20th May 2015
Daily ablutions are very little mentioned but, for most of us, an important routine. When travelling, diverting from your usual diet can have a significant effect (being on an aircraft for 11 or so hours doesn’t help either) so one hopes the tantalising local foods have the usual effect on your system enabling you to poop routinely at a convenient time (and place). Well, let’s take a look at regular, staple Italian food: bread (albeit some of the best in the world); pasta (the same); pizza, rice and pastries. All superb but which can knot your bowels in a glutinous bind. I won’t say any more, but good luck with that on your hols chaps and chap-esses.
I guess we like it here in Napoli. Ten days says so.
Vesuvius did not blow. We walked one of the longest walks we have ever done up a continual incline from the highest local bus stop to reach the actual volcano where we paid 10 Euros each to have the pleasure of walking for another hour in the heat up a steep, dusty and slippery scoria track with 10 thousand other tourists who had taken the easy tour bus trip to the pay spot. We didn’t even take photos. An extinct volcano is an extinct volcano and every damned one looks the same if not similar and because of the elevation they all have views. It is, however, an impressively large one with a deep crater. Still, the walk was great exercise for us and there wouldn’t be many who could have (or would be foolish enough to have 🙂 done it. It was quite an achievement. You should see our leg muscles now. Corrrr . . .
Central, old Napoli exists on two levels, as we found when we had lunch at La Veccia Cantina: there is a linked subterranean world which dates back to antiquity. Under its old streets is a series of lower-level rooms/cellars which have linking passageways to each other. Here is a link to an excellent article on this interesting subject:
and very well written too.
This piano is open for all to play – and it is, frequently, and fortunately by a wealth of talented amateurs. Its rinkling tinkling tones ring throughout Napoli Central Station.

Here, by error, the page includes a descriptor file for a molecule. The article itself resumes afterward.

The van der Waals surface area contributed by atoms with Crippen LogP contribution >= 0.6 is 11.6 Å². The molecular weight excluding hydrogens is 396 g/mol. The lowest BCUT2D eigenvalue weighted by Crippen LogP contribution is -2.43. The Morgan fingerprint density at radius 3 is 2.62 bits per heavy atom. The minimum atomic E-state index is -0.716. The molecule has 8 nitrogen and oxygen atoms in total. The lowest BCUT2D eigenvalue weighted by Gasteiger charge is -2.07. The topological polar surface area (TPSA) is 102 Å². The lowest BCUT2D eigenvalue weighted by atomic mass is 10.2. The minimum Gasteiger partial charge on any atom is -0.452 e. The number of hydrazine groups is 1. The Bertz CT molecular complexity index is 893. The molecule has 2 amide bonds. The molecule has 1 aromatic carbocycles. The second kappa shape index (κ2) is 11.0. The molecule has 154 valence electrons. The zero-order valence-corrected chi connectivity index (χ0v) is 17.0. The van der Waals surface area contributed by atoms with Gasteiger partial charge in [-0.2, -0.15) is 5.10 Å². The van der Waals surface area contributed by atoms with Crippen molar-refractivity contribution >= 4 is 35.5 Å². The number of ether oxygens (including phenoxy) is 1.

Another sinner depicted in the throes of penitential agony but beautifully depicted in a cathedral! Geez, what is it with these fanatics?
I wonder . . . This shop with its corner glass show-front has been hit. I mean every one of its 5 huge (3m x 2.5m?) windows has been broken, struck, shattered (hard to see in my quick snap-shot). In some places it looks like a bullet or two: others like they’ve been driven in by some serious weight (they’d be at least 10mm toughened and laminated glass). Somebody has got to this shop and now knowing something about Italy, I’d say they either had some serious competition who have paid money for this upset (it is not an attractive look on a main street), or they refused to pay some protection money. It is more likely to be the latter in this southern Italian town – yes the Mafia still exists. Fascinating.
At an old cathedral I found an inspirational idea for my eventual disposal . . .err, I mean internment. As per this photo, I thought I would look rather grand and memorable with the same set-up in my living room. You may note upon closer inspection that the upper reclining marble statue of the interned (oh yes, I think I would look good in marble, please) has his two faithful hounds at his feet. You must admit I’d look impressive in that embellished sarcophagus. The smell? Oh dear. It’ll pass – with time.
The old flag-stone roads are in dire need of repair in a lot of places; you have to lift your feet when walking. They’re strong and durable of course, but in many places they need to be lifted and the sub-surface refilled. This would, however, be a major work over all of Naples, especially on the slopes – so nothing is being done. There is another endemic problem here (but not exclusive to Napoli); the concrete on the underneath of multi-storied buildings’ balconies is rotting and dropping away as in ‘plague proportions’ – not only underneath balconies but off the sides of buildings. The solution: seems to be stapling netting (green) over the rotting area to prevent pedestrians being maimed or concrete falling into the neighbour’s balcony beneath. But in some severe cases they have erected permanent scaffolding with a metal catch-tray – especially over the piazzas. We were told by our very well educated student working in a bar that those struck by falling debris do get a payment from the government – if they survive. The cause: clearly inferior concrete, but it seems there is a form of corruption in the building industry which permits cheaper contracts to be allotted (cheaper, inferior concrete mix), even if the long-term results are disastrous. It is, however, not necessarily allied to ‘The Mafia’, but operates along the same lines.
Still, there are some stunning and very old buildings – including places of worship. I love the big old doors.